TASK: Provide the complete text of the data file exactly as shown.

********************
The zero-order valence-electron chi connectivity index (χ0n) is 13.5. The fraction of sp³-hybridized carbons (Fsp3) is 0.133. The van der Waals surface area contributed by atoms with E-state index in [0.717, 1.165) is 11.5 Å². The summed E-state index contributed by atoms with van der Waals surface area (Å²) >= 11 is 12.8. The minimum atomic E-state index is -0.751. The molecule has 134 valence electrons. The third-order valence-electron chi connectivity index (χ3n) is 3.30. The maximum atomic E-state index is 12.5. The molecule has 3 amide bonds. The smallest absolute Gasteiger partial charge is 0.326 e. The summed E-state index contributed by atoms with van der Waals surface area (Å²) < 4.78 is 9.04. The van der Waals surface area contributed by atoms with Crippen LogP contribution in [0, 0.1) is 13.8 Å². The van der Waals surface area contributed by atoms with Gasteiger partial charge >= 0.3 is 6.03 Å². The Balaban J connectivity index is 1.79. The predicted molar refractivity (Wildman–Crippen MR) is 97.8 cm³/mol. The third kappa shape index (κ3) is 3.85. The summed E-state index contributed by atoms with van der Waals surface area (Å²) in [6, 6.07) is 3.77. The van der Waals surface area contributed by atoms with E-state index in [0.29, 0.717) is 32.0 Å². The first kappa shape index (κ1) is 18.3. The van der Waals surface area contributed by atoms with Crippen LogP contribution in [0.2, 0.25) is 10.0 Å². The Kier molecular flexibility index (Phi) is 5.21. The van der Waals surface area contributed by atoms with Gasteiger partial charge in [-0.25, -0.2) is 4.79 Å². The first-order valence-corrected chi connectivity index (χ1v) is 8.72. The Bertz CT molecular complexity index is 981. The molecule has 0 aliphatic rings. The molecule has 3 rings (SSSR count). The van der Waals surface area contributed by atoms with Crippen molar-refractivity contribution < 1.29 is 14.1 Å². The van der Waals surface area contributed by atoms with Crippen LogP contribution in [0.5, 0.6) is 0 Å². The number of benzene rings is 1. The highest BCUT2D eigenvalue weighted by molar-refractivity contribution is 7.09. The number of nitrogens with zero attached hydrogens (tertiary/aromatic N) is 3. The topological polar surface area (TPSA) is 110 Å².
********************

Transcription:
The zero-order valence-electron chi connectivity index (χ0n) is 13.5. The fraction of sp³-hybridized carbons (Fsp3) is 0.133. The van der Waals surface area contributed by atoms with E-state index in [0.717, 1.165) is 11.5 Å². The summed E-state index contributed by atoms with van der Waals surface area (Å²) >= 11 is 12.8. The minimum atomic E-state index is -0.751. The molecule has 134 valence electrons. The third-order valence-electron chi connectivity index (χ3n) is 3.30. The maximum atomic E-state index is 12.5. The molecule has 3 amide bonds. The smallest absolute Gasteiger partial charge is 0.326 e. The summed E-state index contributed by atoms with van der Waals surface area (Å²) < 4.78 is 9.04. The van der Waals surface area contributed by atoms with Crippen LogP contribution in [0, 0.1) is 13.8 Å². The van der Waals surface area contributed by atoms with Gasteiger partial charge >= 0.3 is 6.03 Å². The Balaban J connectivity index is 1.79. The predicted molar refractivity (Wildman–Crippen MR) is 97.8 cm³/mol. The third kappa shape index (κ3) is 3.85. The summed E-state index contributed by atoms with van der Waals surface area (Å²) in [6, 6.07) is 3.77. The van der Waals surface area contributed by atoms with E-state index in [0.29, 0.717) is 32.0 Å². The first kappa shape index (κ1) is 18.3. The van der Waals surface area contributed by atoms with Crippen LogP contribution in [0.2, 0.25) is 10.0 Å². The Kier molecular flexibility index (Phi) is 5.21. The van der Waals surface area contributed by atoms with Gasteiger partial charge in [-0.25, -0.2) is 4.79 Å². The first-order valence-corrected chi connectivity index (χ1v) is 8.72. The Bertz CT molecular complexity index is 981. The molecule has 0 aliphatic rings. The molecule has 3 rings (SSSR count). The van der Waals surface area contributed by atoms with Crippen molar-refractivity contribution < 1.29 is 14.1 Å². The van der Waals surface area contributed by atoms with Crippen LogP contribution in [0.5, 0.6) is 0 Å². The number of benzene rings is 1. The highest BCUT2D eigenvalue weighted by molar-refractivity contribution is 7.09. The number of nitrogens with zero attached hydrogens (tertiary/aromatic N) is 3. The topological polar surface area (TPSA) is 110 Å².